Now, a source told Ahram Online that the president is being moved to the military hospital in Hadayk El-Quba in Cairo to continue his treatment.

When news spread that Mubarak was in the hospital, a protest erupted in front of the hospital building yesterday evening, with protesters chanting anti-Mubarak slogans.

The hospital was secured by policemen and military officers. Another protest erupted early today with protesters demanding that the former president be moved from Sharm El-Sheikh. The protesters, many of whom work in the tourism industry, were angered that his presence in the resort was adversely affecting tourism.

Revolution frustrated, the deal is off

Mubarak’s trial has been a thorny issue for the military council since he stepped down from power two months ago. Many of the protesters and youth movements who participated in the January 25 revolution insisted that Mubarak must stand trial, but weeks passed without any indication from the prosecutor-general that the former president will be questioned.

This frustration boiled over on 1 April when more than a quarter of a million protesters returned to Tahrir Square, demanding that Mubarak and his sons stand trial. Decisions by the prosecutor-general to freeze the assets of Mubarak’s inner circle of cronies, including Safwat El-Sherif, Fathi Sorour and Zakaria Azmi, did not soothe the protesters.

On 8 April, dubbed the “Friday of Cleansing”, protesters held a “popular trial” for Mubarak in Tahrir Square and called witnesses including the mother of Khaled Said, who was murdered by police in Alexandria in June 2010; a death that many view as one of the triggers of the revolution.

Today, however, many of these protesters rejoiced with the announcement of Mubarak’s detainment.

“Victory for the martyrs, Victory of the revolution,” the 6 April Youth Movement wrote on their Facebook page. “One thousand congratulations to every Egyptian, the revolution is back on track, the jailing of the tyrant and his children is the best news. Each one of them got 15 days in jail and more to come, congratulations to the Egyptians.”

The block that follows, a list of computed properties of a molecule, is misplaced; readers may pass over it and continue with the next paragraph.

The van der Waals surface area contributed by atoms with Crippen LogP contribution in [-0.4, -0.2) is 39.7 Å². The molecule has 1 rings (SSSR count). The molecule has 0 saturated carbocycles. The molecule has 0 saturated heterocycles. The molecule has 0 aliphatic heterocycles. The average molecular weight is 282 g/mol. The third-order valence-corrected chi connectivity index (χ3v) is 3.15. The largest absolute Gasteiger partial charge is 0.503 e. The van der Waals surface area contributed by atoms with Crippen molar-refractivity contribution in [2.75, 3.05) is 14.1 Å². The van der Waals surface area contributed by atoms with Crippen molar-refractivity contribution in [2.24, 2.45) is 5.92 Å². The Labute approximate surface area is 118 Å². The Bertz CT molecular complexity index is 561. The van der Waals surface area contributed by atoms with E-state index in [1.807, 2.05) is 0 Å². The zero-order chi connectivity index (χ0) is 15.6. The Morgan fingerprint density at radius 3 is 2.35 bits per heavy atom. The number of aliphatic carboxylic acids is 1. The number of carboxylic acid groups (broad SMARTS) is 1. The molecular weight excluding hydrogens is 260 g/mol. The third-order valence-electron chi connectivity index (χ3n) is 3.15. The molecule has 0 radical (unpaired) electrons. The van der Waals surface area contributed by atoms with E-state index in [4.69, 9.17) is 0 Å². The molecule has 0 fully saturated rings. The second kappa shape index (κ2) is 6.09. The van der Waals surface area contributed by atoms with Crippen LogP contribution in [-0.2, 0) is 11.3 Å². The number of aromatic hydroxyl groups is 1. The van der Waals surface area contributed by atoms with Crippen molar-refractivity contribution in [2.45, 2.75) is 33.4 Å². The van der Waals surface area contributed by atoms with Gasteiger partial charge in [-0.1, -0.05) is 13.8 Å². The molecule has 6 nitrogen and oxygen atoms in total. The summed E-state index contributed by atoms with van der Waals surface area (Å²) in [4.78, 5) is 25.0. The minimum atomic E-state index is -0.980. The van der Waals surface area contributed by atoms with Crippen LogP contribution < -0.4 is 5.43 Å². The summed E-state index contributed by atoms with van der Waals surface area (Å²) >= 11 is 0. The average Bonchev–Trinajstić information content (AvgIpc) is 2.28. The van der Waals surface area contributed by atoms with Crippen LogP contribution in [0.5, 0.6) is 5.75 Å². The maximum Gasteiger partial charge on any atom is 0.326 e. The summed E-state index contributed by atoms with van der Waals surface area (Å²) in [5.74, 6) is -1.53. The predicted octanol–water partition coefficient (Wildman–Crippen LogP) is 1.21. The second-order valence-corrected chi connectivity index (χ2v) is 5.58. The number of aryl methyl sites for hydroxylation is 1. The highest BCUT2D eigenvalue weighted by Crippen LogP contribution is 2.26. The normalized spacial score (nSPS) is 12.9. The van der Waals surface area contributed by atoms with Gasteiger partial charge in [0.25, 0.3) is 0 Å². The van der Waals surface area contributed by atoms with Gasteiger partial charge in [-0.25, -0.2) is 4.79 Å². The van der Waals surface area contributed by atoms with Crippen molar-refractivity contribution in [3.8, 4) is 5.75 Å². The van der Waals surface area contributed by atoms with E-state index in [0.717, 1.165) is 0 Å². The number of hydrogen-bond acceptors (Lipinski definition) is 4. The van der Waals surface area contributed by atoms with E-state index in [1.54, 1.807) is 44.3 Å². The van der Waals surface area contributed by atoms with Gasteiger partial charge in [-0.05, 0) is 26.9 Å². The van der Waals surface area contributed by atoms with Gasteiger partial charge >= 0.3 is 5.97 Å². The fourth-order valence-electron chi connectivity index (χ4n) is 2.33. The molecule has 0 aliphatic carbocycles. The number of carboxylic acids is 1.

While the revolutionaries feel that they played a massive role in sending Mubarak to jail, political scientist Emad Gad says that Mubarak’s actions in the past few months may indicate that the fallen dictator dug his own grave.

“I believe that the military council made a deal with Mubarak before he left,” explains Gad. “The deal was that they would help secure his departure from Cairo to Sharm El-Sheikh and in turn he would stay out of Egypt’s political life, but it appears that all this talk about counter-revolution and the rumours that some of the remnants of the NDP, including his children, were actively trying to cause chaos and a security vacuum in the country meant that he broke the deal.”

This, says Gad, was the reason behind the delay in arresting the trio. He points out that if the military council had revealed earlier that Mubarak was masterminding a counter-revolution, he would have been arrested earlier. Now, however many fear that Mubarak has used the last two months to hide his wealth, widely believed to be in the billions.

“Because this period passed without his assets being frozen, it’s possible that they hid it and it will be impossible to return or retrace,” says Gad.

But says, Gad, it is very telling that Mubarak has been charged with killing protesters.

“Profiteering and wasting public funds are bad, but to be charged with killing protesters means that he may receive the death sentence,” says Gad.

However, he adds that it took a lot of effort to get Mubarak to this place. He points out that a lot of pressure was being put on the military council by Saudi Arabia and the Emirates to not try the former president. They, said Gad, used all points of pressure including threats to return the millions of Egyptians who work in these countries and promises of financial aid.

“I believe that the military council would have happily agreed, but the reports of a counter-revolution broke the deal,” says Gad.